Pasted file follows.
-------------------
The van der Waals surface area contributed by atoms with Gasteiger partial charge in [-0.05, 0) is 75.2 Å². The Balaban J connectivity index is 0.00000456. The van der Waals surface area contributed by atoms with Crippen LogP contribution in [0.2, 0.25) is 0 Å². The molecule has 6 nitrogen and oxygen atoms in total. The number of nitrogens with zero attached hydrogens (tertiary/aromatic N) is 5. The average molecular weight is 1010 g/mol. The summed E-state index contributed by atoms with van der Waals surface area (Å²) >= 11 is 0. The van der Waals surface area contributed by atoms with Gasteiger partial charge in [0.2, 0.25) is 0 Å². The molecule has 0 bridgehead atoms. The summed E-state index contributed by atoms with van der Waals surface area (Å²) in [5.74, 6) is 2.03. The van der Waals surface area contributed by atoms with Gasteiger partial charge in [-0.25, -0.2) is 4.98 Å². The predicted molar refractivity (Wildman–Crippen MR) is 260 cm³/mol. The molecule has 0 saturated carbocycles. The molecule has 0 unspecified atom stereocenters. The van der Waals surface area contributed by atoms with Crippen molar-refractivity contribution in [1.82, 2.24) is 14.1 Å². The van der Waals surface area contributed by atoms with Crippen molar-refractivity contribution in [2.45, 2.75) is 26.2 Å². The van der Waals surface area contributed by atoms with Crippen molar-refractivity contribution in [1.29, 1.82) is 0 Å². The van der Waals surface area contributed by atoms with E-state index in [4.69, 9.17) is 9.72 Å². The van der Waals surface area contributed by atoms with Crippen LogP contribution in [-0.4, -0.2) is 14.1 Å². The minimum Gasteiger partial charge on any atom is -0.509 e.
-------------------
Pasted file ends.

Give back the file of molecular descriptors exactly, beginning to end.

The van der Waals surface area contributed by atoms with Gasteiger partial charge in [-0.05, 0) is 75.2 Å². The Balaban J connectivity index is 0.00000456. The van der Waals surface area contributed by atoms with Crippen LogP contribution in [0.2, 0.25) is 0 Å². The molecule has 6 nitrogen and oxygen atoms in total. The number of nitrogens with zero attached hydrogens (tertiary/aromatic N) is 5. The average molecular weight is 1010 g/mol. The summed E-state index contributed by atoms with van der Waals surface area (Å²) >= 11 is 0. The van der Waals surface area contributed by atoms with Gasteiger partial charge in [0.2, 0.25) is 0 Å². The molecule has 0 bridgehead atoms. The summed E-state index contributed by atoms with van der Waals surface area (Å²) in [5.74, 6) is 2.03. The van der Waals surface area contributed by atoms with Gasteiger partial charge in [-0.25, -0.2) is 4.98 Å². The predicted molar refractivity (Wildman–Crippen MR) is 260 cm³/mol. The molecule has 0 saturated carbocycles. The molecule has 0 unspecified atom stereocenters. The van der Waals surface area contributed by atoms with Crippen molar-refractivity contribution in [1.82, 2.24) is 14.1 Å². The van der Waals surface area contributed by atoms with Crippen molar-refractivity contribution in [2.45, 2.75) is 26.2 Å². The van der Waals surface area contributed by atoms with Crippen molar-refractivity contribution in [1.29, 1.82) is 0 Å². The van der Waals surface area contributed by atoms with E-state index in [4.69, 9.17) is 9.72 Å². The van der Waals surface area contributed by atoms with Crippen LogP contribution in [-0.4, -0.2) is 14.1 Å². The minimum Gasteiger partial charge on any atom is -0.509 e.